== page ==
This week’s #ThrowbackTuesday is rapper, poet and journalist Akala.
Brought up in London’s Camden Town, and a son to Jamaican and Scottish parents, Akala is a powerful and insightful artist – and truly one of a kind.
I remember this interview very well, and felt the conversation could have gone on all day!
Akala is informed and articulate on so many issues.
He’s opinionated, yes, but he’s also got ideas, and plenty of them.
He drops knowledge about everything from Jamaican history, to Shakespeare, to the Wu Tang Clan.
He’s the kind of musician and artist you don’t see so often these days – fiercely independent, outspoken and intellectual.
To say it was an honour to have Akala on the show would be too much of an understatement.
He captures so much of what is truly great about this city.
He’s got both Scottish and Jamaican heritage, he’s a brilliant and engrossing conversationalist – and above all, he’s talented as hell.
We kicked off with a discussion about his own personal history growing up in Camden Town.But in typical Akala style, he immediately took the queue to break down the inequalities in London.
Akala spoke about education, gang culture, street violence and how all that feeds into his art.
When it comes to schools and teaching he’s got a lot to say.
It comes as no surprise that Akala was a smart kid from very early on, gifted in maths as much as he was in language and the written word.
I can totally imagine him at the back of the class, provoking the teachers with his unwanted questions!
He even tells me that some teachers were annoyed that a young mixed-race kid would excel in academic subjects.
If one thing is true about Akala, though, he doesn’t settle for stereotypes.
He’s got his own mind, and his art and music demand the same awareness and depth of thought from his audience.
You probably know his name, and if you grew up in Britain it would be hard to miss this guy.
Akala received a MOBO award in 2006, and since then has been a consistent leading light in the UK’s hip-hop scene.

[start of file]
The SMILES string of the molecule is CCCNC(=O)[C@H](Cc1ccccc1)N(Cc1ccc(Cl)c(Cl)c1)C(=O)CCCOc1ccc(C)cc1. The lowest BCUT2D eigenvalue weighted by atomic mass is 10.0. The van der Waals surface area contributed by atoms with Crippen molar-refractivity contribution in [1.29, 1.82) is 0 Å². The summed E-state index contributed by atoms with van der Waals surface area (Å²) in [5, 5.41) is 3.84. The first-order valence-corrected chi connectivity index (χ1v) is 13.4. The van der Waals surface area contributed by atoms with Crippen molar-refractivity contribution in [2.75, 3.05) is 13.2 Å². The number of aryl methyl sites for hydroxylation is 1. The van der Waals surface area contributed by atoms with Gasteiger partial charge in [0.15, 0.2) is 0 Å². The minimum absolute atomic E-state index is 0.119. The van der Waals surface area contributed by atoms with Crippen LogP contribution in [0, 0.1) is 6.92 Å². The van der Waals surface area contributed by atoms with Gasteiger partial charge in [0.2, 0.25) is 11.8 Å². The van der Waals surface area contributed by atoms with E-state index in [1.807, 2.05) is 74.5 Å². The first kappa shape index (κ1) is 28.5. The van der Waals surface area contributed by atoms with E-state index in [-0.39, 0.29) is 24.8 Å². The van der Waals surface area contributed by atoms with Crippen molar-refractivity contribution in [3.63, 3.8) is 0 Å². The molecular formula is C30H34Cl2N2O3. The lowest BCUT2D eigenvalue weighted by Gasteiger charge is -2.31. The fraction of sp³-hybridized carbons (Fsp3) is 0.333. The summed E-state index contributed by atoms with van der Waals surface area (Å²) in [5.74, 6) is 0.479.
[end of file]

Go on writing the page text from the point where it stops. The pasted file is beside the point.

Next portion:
Like his defiance of the education system, Akala has shunned the mainstream record industry.
He says it’s actually helped him find his audience, rather than lost him record sales!
For Akala it’s all about integrity. He is the prime example of someone who has kept their artistic identity AND became successful.
In many ways, his career history is a kind of how-to on keeping it real as an artist.
We talk a lot about that, and how he managed to get airtime and play on the BBC’s Radio One, which is basically unheard of for independent musicians in the UK.Whether it’s football, education, or the music industry, Akala’s big beef is with political structures that are there to cement power.
He riffs quite a bit on how history is rewritten, and he draws on examples from British history and the UK’s own relationship to slavery.
What I love about Akala is how his views are powerful, maybe even a little dangerous, but he’s so articulate and so well-read that he just commands authority.
It’s not just political ranting. It’s nuanced and provocative.
Akala’s one of these guys that thinks on a historical level.
He sees the big picture on everything, takes nothing at face value.
He even says he’s surprised when he sees something truthful in the mainstream media – it’s so rare it’s shocking!
Some things to definitely watch out for are Akala’s take on Jamaican history and Rastafarianism.
He has strong views on the way Bob Marley was represented in a documentary that came out before the interview.
He talks about his experiences of the racial divide when visiting Brazil, which is fascinating, and the complex history of fascism and imperialism in that part of the world too.
When he comments on something, or has an opinion, he goes deep, and I felt a full episode could have been devoted to each of Akala’s opinions!
He’s also very self-aware, and that makes him all the more compelling as an artist and as a human being.
He talks about how much he has changed from the angry young rapper back in 2006, and how he has developed as a thinker and a writer from even his mid-twenties.
Despite his passion and often revolutionary politics, he’s very much a poet – sensitive, approachable and worldly.
I wouldn’t say there are contradictions in Akala – he’s too congruent for that, and his integrity is impeccable.
But he’s definitely complex and his intelligence is subtle and far reaching.
You kind of feel like you’re getting cleverer just talking to him, and I think that’s part of his appeal as a rapper and writer.His audiences clearly don’t feel like they are being patronised.
He treats his listeners and readers like he wants to be treated – with respect, and as independent minds.
When he told me how angry and aggressive he was as a younger man, I almost couldn’t believe it.
The guy sat across from me was one of the most relaxed, warm and self-assured guests we’ve had on the show.
But it’s his journey from anger and frustration to insightful and and powerful artist that makes Akala so unique.
I highly recommend this interview, it’s a London Real fan favourite, and it’s also one of mine.
Akala is as informative and knowledgeable as he is entertaining, and I can’t ask anything more than that from a guest on this show.Click here to watch a classic interview with one of London’s most important creative artists.